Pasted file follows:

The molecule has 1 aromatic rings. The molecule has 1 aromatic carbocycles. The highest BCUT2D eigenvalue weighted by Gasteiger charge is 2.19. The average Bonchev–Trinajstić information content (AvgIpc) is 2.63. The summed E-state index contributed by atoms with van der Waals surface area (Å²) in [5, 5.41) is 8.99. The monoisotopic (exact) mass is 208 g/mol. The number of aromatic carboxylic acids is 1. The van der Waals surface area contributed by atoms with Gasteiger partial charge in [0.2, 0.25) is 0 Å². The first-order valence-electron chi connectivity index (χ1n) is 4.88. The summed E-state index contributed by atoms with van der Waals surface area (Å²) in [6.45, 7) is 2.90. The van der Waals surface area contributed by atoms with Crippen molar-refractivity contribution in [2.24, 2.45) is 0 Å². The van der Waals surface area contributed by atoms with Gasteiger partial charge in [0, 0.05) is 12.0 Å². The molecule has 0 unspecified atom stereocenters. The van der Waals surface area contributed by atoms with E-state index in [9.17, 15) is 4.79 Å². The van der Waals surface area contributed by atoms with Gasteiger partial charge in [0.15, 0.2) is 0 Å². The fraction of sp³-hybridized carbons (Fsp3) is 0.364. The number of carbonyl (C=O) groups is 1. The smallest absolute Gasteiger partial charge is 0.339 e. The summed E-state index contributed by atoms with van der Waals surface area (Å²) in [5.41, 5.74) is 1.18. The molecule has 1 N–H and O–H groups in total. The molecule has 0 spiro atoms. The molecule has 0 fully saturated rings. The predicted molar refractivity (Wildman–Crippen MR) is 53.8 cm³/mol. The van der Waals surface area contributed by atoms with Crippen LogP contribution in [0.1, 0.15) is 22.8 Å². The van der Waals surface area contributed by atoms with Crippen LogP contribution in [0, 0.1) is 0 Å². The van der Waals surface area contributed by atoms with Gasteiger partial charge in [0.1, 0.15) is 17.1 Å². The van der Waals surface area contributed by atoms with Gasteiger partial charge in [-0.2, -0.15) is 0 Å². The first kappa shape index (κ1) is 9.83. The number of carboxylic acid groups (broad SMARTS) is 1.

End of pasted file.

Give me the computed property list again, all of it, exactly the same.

The molecule has 1 aromatic rings. The molecule has 1 aromatic carbocycles. The highest BCUT2D eigenvalue weighted by Gasteiger charge is 2.19. The average Bonchev–Trinajstić information content (AvgIpc) is 2.63. The summed E-state index contributed by atoms with van der Waals surface area (Å²) in [5, 5.41) is 8.99. The monoisotopic (exact) mass is 208 g/mol. The number of aromatic carboxylic acids is 1. The van der Waals surface area contributed by atoms with Gasteiger partial charge in [0.2, 0.25) is 0 Å². The first-order valence-electron chi connectivity index (χ1n) is 4.88. The summed E-state index contributed by atoms with van der Waals surface area (Å²) in [6.45, 7) is 2.90. The van der Waals surface area contributed by atoms with Crippen molar-refractivity contribution in [2.24, 2.45) is 0 Å². The van der Waals surface area contributed by atoms with Gasteiger partial charge in [0, 0.05) is 12.0 Å². The molecule has 0 unspecified atom stereocenters. The van der Waals surface area contributed by atoms with E-state index in [9.17, 15) is 4.79 Å². The van der Waals surface area contributed by atoms with Gasteiger partial charge in [0.15, 0.2) is 0 Å². The fraction of sp³-hybridized carbons (Fsp3) is 0.364. The number of carbonyl (C=O) groups is 1. The smallest absolute Gasteiger partial charge is 0.339 e. The summed E-state index contributed by atoms with van der Waals surface area (Å²) in [5.41, 5.74) is 1.18. The molecule has 1 N–H and O–H groups in total. The molecule has 0 spiro atoms. The molecule has 0 fully saturated rings. The predicted molar refractivity (Wildman–Crippen MR) is 53.8 cm³/mol. The van der Waals surface area contributed by atoms with Crippen LogP contribution in [0.1, 0.15) is 22.8 Å². The van der Waals surface area contributed by atoms with Crippen LogP contribution in [0, 0.1) is 0 Å². The van der Waals surface area contributed by atoms with Gasteiger partial charge in [0.1, 0.15) is 17.1 Å². The van der Waals surface area contributed by atoms with Gasteiger partial charge in [-0.2, -0.15) is 0 Å². The first kappa shape index (κ1) is 9.83. The number of carboxylic acid groups (broad SMARTS) is 1.